Lift trucks lift miles of product 10 feet at a time
Casebook 2012: Heavy-duty lift truck delivers reliability during a project of historic proportions.
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Located in Chilliwack, British Columbia, Langley Concrete Group has been an industry leader in the Canadian precast concrete market for more than four decades. Langley was selected to work on a two-stage, 1,000-piece sewage pipe-laying project, spanning 1.8 miles. It’s one of the largest sanitary sewer pipe projects in the area for nearly 50 years, and it requires a massive and durable lift truck.
Each section of the project’s 120-inch diameter PVC-lined concrete pipe is 10 feet long and weighs 54,000 pounds. Mark Omelaniec, president of Langley, even considered a mobile gantry crane before ultimately purchasing a lift truck with a lifting capacity of 105,000 pounds.
Since the purchase of the truck, Langley has completed the first section, consisting of 425 pipe sections. The next 575 pipe sections were scheduled to be shipped during the summer of 2011 and completed in the early fall. A second phase, anticipated to be tendered in 2012 or 2013, will consist of an additional 1,100 pieces of pipe and cover a further 2.5 miles. The truck has so far enabled Langley to ship, handle and load the pipe product onto trucks while maintaining excellent uptime and dependability.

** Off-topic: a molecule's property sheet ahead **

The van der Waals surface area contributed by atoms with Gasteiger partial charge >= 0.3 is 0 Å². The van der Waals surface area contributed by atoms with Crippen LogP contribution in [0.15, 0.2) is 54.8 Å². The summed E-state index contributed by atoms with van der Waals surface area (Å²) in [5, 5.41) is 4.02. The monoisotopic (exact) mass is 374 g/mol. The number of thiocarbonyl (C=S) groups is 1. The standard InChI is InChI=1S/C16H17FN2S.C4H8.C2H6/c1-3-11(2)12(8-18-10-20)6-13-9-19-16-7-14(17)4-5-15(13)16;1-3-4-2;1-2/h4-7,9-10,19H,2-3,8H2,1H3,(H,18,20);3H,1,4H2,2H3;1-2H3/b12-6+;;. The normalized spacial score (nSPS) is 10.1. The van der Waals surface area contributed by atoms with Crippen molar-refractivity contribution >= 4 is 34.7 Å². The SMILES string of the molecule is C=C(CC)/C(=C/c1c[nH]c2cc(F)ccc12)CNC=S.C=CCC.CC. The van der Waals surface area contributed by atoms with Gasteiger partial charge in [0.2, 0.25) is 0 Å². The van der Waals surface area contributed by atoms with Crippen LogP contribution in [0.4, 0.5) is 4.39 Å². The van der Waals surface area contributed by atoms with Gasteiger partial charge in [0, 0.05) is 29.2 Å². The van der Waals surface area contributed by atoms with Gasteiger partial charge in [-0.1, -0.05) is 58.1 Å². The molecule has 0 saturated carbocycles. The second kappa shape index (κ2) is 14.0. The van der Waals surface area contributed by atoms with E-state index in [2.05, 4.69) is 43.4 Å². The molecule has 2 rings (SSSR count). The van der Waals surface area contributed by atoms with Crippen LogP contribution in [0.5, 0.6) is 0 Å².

In addition to the largest lift truck in his fleet, Langley has 35 lift trucks of the same brand at its Chilliwack plant, distribution yard and a remote operation.
“Langley is proud to say that we have a strong and long-lasting partnership with our equipment provider,” says Omelaniec. “They have always provided us with great customer service and the information and parts that we need for our two on-site technicians to service our trucks. Our lift trucks have allowed us to be on time and on budget—very important factors to our bottom line.”
More Lift Truck Coverage
More from Modern’s 2012 Casebook
About the AuthorJosh Bond, Senior Editor Josh Bond is Senior Editor for Modern, and was formerly Modern’s lift truck columnist and associate editor. He has a degree in Journalism from Keene State College and has studied business management at Franklin Pierce University.
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